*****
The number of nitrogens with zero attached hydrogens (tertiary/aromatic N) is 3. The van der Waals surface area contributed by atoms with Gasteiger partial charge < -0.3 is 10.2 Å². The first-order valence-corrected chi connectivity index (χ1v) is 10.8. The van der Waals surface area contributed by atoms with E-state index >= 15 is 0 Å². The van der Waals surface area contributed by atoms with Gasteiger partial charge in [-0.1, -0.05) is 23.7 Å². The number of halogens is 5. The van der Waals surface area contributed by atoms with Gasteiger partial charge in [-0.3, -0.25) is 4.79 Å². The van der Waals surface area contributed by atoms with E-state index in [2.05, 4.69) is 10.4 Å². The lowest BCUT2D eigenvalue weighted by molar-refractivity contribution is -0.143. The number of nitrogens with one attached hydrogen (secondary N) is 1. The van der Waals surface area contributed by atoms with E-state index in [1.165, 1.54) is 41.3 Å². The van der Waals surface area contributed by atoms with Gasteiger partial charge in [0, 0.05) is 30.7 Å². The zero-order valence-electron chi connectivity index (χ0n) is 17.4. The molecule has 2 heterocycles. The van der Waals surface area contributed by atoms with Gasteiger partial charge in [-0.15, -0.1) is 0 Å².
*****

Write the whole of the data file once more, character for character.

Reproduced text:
The number of nitrogens with zero attached hydrogens (tertiary/aromatic N) is 3. The van der Waals surface area contributed by atoms with Gasteiger partial charge < -0.3 is 10.2 Å². The first-order valence-corrected chi connectivity index (χ1v) is 10.8. The van der Waals surface area contributed by atoms with E-state index >= 15 is 0 Å². The van der Waals surface area contributed by atoms with Gasteiger partial charge in [-0.1, -0.05) is 23.7 Å². The number of halogens is 5. The van der Waals surface area contributed by atoms with Gasteiger partial charge in [-0.3, -0.25) is 4.79 Å². The van der Waals surface area contributed by atoms with E-state index in [2.05, 4.69) is 10.4 Å². The lowest BCUT2D eigenvalue weighted by molar-refractivity contribution is -0.143. The number of nitrogens with one attached hydrogen (secondary N) is 1. The van der Waals surface area contributed by atoms with E-state index in [1.165, 1.54) is 41.3 Å². The van der Waals surface area contributed by atoms with Gasteiger partial charge in [0, 0.05) is 30.7 Å². The zero-order valence-electron chi connectivity index (χ0n) is 17.4. The molecule has 2 heterocycles. The van der Waals surface area contributed by atoms with Gasteiger partial charge in [-0.15, -0.1) is 0 Å².